pfSense is a router software built on the FreeBSD operating system. It allows advanced functionality with your home or business network. Out of the box, pfSense is configured to protect your network by default.
If there's one video that I wish was available when I was first getting started using pfSense, it would be this one by Tom Lawrence. It is lengthy, but is well worth your time. His entire channel is an excellent resource.
Here's what I've been able to do on my home network with pfSense. These are not all the features, but they're the ones I have tried.
pfSense has plenty more features to explore and experiment with.
To use pfSense, it is ideal to run this on a spare computer (not a virtual machine). It needs at least 2 network ports. Make sure they are Intel network cards (as opposed to RealTek). You can use an old desktop computer.
It's up to you what hardware you want to run pfSense on. Here's some ideas:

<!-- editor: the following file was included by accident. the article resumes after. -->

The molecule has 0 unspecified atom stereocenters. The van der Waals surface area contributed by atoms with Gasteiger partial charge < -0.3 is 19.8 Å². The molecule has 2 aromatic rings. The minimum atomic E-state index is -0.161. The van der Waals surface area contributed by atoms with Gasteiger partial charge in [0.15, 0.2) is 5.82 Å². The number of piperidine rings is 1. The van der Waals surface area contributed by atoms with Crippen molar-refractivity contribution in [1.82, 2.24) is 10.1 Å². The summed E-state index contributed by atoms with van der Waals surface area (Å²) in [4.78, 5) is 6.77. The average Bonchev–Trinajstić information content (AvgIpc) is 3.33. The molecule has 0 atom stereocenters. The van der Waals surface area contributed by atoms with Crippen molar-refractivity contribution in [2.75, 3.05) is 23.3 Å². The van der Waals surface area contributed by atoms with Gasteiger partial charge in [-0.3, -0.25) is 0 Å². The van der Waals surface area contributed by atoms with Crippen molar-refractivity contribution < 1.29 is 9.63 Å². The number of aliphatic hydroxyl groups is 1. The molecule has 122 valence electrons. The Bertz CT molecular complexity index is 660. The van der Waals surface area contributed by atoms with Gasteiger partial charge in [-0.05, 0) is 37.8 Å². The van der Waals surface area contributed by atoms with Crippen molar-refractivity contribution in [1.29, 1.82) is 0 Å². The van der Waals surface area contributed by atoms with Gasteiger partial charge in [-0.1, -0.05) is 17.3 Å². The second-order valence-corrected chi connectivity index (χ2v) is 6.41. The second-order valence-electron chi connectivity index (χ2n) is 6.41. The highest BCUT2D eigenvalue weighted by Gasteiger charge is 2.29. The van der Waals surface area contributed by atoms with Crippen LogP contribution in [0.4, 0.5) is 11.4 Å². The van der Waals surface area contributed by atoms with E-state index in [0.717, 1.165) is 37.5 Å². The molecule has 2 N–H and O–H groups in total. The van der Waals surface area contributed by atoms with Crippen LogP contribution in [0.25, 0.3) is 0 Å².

One network port will be the Wide Area Network (WAN). The other port will be for the Local Area Network (LAN). The WAN will connect to your modem and is generally assigned an IP address by your Internet Service Provider (ISP).
I would suggest utilising your existing consumer grade wifi router and putting it into Access Point mode. Plug one end of the ethernet cable into the LAN port of your pfSense router and the other end in to the WAN port of your existing wifi router. This will allow you to access wifi and plug into the remaining 4 ports of your consumer grade router.
If you've bought hardware with a preinstalled software, you should be good to go from the moment it arrives. But if you're using your own device, you'll need to install pfSense. The download page can be a little confusing. What you're likely after is
Download this file, flash it on to a USB drive using Etcher and boot from it on the device you want to install pfSense on.
The setup wizard is fairly intuitive. Follow Tom's video from here.